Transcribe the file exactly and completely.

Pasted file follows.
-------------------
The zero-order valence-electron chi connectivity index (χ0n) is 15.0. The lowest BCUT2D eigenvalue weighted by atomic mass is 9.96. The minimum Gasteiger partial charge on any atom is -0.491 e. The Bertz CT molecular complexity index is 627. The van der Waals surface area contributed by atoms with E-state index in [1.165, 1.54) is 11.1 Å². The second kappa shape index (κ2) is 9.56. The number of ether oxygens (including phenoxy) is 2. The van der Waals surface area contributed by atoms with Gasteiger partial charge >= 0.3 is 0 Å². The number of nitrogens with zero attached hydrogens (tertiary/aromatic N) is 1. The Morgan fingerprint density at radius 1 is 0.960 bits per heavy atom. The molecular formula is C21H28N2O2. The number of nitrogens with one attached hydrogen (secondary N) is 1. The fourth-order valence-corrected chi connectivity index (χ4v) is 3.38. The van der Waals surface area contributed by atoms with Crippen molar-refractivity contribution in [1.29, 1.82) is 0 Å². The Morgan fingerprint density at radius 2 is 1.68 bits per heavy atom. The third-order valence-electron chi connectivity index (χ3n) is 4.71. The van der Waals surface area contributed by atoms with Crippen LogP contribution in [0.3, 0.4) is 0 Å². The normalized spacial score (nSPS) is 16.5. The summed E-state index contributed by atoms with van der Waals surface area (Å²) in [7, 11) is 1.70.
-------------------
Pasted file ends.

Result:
The zero-order valence-electron chi connectivity index (χ0n) is 15.0. The lowest BCUT2D eigenvalue weighted by atomic mass is 9.96. The minimum Gasteiger partial charge on any atom is -0.491 e. The Bertz CT molecular complexity index is 627. The van der Waals surface area contributed by atoms with E-state index in [1.165, 1.54) is 11.1 Å². The second kappa shape index (κ2) is 9.56. The number of ether oxygens (including phenoxy) is 2. The van der Waals surface area contributed by atoms with Gasteiger partial charge >= 0.3 is 0 Å². The number of nitrogens with zero attached hydrogens (tertiary/aromatic N) is 1. The Morgan fingerprint density at radius 1 is 0.960 bits per heavy atom. The molecular formula is C21H28N2O2. The number of nitrogens with one attached hydrogen (secondary N) is 1. The fourth-order valence-corrected chi connectivity index (χ4v) is 3.38. The van der Waals surface area contributed by atoms with Crippen molar-refractivity contribution in [1.29, 1.82) is 0 Å². The Morgan fingerprint density at radius 2 is 1.68 bits per heavy atom. The third-order valence-electron chi connectivity index (χ3n) is 4.71. The van der Waals surface area contributed by atoms with Crippen LogP contribution in [0.3, 0.4) is 0 Å². The normalized spacial score (nSPS) is 16.5. The summed E-state index contributed by atoms with van der Waals surface area (Å²) in [7, 11) is 1.70.